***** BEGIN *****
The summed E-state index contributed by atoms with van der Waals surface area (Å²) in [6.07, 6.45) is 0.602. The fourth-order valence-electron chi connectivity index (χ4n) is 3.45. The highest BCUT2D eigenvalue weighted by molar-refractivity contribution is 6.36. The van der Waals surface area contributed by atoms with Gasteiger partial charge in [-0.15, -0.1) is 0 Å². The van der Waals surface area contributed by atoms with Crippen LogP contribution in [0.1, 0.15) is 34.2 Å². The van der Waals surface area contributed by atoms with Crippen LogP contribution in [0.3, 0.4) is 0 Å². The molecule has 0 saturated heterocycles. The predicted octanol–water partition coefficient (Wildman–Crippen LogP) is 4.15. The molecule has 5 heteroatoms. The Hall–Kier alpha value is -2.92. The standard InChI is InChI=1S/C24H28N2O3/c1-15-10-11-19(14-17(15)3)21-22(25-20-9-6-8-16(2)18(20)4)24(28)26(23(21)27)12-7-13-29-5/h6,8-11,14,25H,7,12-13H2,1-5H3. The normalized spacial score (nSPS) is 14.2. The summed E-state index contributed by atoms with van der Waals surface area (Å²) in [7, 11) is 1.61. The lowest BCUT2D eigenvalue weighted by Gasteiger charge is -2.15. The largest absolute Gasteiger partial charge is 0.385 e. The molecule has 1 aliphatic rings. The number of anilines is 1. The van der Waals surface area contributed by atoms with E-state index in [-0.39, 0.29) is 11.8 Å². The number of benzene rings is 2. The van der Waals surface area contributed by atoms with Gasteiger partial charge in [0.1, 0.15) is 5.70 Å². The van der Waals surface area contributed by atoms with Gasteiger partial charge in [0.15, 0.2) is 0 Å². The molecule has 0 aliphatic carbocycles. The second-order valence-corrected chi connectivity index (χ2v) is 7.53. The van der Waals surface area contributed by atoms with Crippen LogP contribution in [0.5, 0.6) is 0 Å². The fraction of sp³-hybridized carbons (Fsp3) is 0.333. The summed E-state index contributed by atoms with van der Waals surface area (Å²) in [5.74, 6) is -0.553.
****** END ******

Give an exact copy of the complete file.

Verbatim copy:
The summed E-state index contributed by atoms with van der Waals surface area (Å²) in [6.07, 6.45) is 0.602. The fourth-order valence-electron chi connectivity index (χ4n) is 3.45. The highest BCUT2D eigenvalue weighted by molar-refractivity contribution is 6.36. The van der Waals surface area contributed by atoms with Gasteiger partial charge in [-0.15, -0.1) is 0 Å². The van der Waals surface area contributed by atoms with Crippen LogP contribution in [0.1, 0.15) is 34.2 Å². The van der Waals surface area contributed by atoms with Crippen LogP contribution in [0.3, 0.4) is 0 Å². The molecule has 0 saturated heterocycles. The predicted octanol–water partition coefficient (Wildman–Crippen LogP) is 4.15. The molecule has 5 heteroatoms. The Hall–Kier alpha value is -2.92. The standard InChI is InChI=1S/C24H28N2O3/c1-15-10-11-19(14-17(15)3)21-22(25-20-9-6-8-16(2)18(20)4)24(28)26(23(21)27)12-7-13-29-5/h6,8-11,14,25H,7,12-13H2,1-5H3. The normalized spacial score (nSPS) is 14.2. The summed E-state index contributed by atoms with van der Waals surface area (Å²) in [7, 11) is 1.61. The lowest BCUT2D eigenvalue weighted by Gasteiger charge is -2.15. The largest absolute Gasteiger partial charge is 0.385 e. The molecule has 1 aliphatic rings. The number of anilines is 1. The van der Waals surface area contributed by atoms with E-state index in [-0.39, 0.29) is 11.8 Å². The number of benzene rings is 2. The van der Waals surface area contributed by atoms with Gasteiger partial charge in [0.1, 0.15) is 5.70 Å². The van der Waals surface area contributed by atoms with Gasteiger partial charge in [0.15, 0.2) is 0 Å². The molecule has 0 aliphatic carbocycles. The second-order valence-corrected chi connectivity index (χ2v) is 7.53. The van der Waals surface area contributed by atoms with Crippen LogP contribution in [0.5, 0.6) is 0 Å². The fraction of sp³-hybridized carbons (Fsp3) is 0.333. The summed E-state index contributed by atoms with van der Waals surface area (Å²) in [5.74, 6) is -0.553.